The ornaments, however, buried with the dead were frequently mere models of what were worn in life, and the pains taken in making these depended on the sums expended by the friends of the deceased after his death. While those who were possessed of means and were scrupulous in their last duties to the dead purchased ornaments of the best workmanship and of the most costly materials, others who were unable or unwilling to incur expense in providing such objects were contented with glass pastes instead of precious stones, and glazed pottery instead of gold.

With the exception of many finger rings worn by both sexes and some female ornaments, the greater number of jewels discovered in the tombs are of inferior quality and value to those which the deceased had worn when living.

A peculiarity of the jewelry of the Egyptians is that, in addition to its actual purpose, it generally possesses something of the allegorical and emblematic signification, for which their mythology offered plentiful material. Among the emblems or figures of objects which symbolize or suggest the qualities of deities, the most favorite is the scarab or beetle, type of the god Khepera.

The use of scarabs in burial had reference to the resurrection of the dead and immortality. Other important emblems include the tiza or tttchat, the symbolic eye—the eye of Horns, the hawk-god; the cobra snake, the emblem of divine and royal sovereignty; the tet, the four-barred emblem of stability, endurance, and lastingness; the human-headed hawk, emblem of the soul. These and many others, as well as figures from the animal world, were worn as ornaments, and especially as amulets to bring good fortune or to ward off evil.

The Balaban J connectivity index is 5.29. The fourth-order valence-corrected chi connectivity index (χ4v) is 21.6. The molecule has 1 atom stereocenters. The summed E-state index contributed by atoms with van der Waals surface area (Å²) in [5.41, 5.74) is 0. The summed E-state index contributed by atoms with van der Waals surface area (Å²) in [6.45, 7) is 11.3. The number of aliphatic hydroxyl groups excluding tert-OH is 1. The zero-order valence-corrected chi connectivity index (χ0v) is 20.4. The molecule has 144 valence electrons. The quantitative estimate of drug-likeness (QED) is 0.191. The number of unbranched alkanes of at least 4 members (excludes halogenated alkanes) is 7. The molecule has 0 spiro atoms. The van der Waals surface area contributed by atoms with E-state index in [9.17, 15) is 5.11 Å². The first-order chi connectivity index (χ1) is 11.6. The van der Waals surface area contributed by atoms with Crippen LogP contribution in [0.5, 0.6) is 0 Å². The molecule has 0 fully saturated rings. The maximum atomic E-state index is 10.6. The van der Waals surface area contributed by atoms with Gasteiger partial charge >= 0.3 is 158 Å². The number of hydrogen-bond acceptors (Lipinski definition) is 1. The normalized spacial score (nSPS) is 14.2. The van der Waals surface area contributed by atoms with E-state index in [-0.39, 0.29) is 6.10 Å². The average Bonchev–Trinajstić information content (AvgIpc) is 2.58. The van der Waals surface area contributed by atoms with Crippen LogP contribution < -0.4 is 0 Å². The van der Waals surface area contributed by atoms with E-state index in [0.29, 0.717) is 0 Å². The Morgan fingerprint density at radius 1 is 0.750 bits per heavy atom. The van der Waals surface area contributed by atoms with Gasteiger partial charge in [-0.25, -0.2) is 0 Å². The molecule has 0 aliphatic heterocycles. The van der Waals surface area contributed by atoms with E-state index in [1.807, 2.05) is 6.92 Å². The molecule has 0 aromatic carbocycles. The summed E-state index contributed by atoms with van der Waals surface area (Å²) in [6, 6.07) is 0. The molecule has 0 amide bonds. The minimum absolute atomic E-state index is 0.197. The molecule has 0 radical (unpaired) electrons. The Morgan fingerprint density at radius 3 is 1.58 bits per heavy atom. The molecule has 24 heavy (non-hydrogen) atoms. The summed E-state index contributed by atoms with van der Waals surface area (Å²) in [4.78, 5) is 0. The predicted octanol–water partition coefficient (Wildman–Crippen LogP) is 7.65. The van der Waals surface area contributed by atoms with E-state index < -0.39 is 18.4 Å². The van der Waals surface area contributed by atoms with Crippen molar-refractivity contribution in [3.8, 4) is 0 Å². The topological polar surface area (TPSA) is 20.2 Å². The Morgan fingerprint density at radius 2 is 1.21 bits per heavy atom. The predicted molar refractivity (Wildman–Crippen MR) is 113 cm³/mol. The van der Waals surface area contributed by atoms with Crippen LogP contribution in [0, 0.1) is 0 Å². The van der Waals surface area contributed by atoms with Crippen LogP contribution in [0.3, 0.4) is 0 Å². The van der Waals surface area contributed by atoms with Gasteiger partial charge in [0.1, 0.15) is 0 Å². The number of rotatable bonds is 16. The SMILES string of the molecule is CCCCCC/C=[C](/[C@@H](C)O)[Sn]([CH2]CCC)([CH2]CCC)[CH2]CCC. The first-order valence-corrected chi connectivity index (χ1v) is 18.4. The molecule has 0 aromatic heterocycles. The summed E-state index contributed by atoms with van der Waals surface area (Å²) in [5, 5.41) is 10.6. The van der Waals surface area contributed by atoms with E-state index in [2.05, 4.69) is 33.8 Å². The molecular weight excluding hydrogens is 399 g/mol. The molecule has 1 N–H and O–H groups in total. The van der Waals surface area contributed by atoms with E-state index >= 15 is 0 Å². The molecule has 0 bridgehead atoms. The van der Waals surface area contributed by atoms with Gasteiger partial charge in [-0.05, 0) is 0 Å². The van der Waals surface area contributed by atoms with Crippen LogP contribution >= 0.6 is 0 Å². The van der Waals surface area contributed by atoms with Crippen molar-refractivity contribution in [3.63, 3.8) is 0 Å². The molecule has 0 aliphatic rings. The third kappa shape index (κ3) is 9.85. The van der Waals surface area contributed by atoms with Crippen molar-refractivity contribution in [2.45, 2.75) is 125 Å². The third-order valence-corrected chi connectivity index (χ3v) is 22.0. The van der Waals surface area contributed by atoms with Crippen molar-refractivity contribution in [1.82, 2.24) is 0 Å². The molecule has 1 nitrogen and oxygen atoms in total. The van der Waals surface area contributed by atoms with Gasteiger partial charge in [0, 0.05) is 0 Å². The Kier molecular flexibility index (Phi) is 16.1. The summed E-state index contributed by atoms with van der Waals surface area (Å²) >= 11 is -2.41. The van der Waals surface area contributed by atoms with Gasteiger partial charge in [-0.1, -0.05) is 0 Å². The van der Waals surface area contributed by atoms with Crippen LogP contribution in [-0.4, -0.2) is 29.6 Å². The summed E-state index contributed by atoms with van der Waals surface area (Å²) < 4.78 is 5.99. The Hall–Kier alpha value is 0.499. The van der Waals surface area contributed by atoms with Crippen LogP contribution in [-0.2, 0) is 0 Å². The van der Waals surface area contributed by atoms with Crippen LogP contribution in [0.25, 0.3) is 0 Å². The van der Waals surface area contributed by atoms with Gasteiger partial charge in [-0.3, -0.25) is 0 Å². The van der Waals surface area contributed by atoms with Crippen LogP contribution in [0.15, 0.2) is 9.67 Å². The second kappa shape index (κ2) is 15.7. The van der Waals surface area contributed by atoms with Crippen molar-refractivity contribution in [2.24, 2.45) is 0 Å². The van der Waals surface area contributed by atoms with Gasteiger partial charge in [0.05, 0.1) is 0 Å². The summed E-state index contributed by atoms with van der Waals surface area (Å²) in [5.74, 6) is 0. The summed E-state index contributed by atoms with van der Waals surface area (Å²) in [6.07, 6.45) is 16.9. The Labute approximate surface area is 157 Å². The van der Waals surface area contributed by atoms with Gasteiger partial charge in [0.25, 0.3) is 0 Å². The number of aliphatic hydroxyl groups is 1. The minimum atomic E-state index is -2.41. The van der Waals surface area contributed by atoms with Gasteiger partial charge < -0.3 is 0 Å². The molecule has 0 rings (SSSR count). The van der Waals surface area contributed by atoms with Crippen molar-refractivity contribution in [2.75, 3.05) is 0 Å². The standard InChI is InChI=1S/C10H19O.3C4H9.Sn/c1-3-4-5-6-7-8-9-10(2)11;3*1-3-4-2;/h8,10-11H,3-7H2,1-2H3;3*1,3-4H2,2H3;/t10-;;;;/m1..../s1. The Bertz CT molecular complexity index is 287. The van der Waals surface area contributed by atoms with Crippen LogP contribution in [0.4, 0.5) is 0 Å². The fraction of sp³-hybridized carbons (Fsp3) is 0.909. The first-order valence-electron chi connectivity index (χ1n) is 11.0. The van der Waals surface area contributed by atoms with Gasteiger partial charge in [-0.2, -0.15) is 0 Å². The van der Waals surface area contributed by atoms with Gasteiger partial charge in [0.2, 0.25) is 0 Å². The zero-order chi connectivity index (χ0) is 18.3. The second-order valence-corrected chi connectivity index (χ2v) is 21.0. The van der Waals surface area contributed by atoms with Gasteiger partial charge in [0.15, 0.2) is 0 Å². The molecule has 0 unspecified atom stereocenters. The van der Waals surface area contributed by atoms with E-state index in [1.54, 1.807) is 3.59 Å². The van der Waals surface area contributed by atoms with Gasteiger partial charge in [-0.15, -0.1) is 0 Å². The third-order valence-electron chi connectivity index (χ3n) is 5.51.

Color plays an important part in Egyptian jewelry. This love of color was displayed in the use of glazed ware, incorrectly termed porcelain, but properly a faience, much employed for all articles, as necklaces, scarabs, and rings, and particularly for the various kinds of amulets which were largely worn as personal ornaments.

The most usual and beautiful was the cupreous glaze of a blue or apple-green color; yellow, violet, red, and white are also met with, but less frequently, and chiefly at later periods. But color showed itself above all in the surface decoration of jewelry, produced by the application of colored stones and the imitation of these inserted in cells of gold prepared for them. The chief materials employed for the purpose were lapis- lazuli, turquoise, root of emerald or green feldspar, jasper, and obsidian, besides various opaque glasses imitating” them.

With the exception of enamel upon metal, which is only found in Egypt in quite late periods, the Egyptians appear to have been acquainted with all the processes of jewelry now in use. Chasing and engraving they preferred to all other modes of ornamenting metal-work, as these methods enhanced the beauty of their jewels while retaining a level surface. They were also highly skilled in soldering and in the art of repouss work. The great malleability of gold enabled them to overlay ornaments of silver, bronze, and even stone with thin leaves of this metal ; while ornaments were also composed entirely of plates of gold of extreme thinness. In articles where frequent repetition occurs, for instance, in necklaces, patterns were produced by pressure in molds, and then soldered together.

Continued in Part 2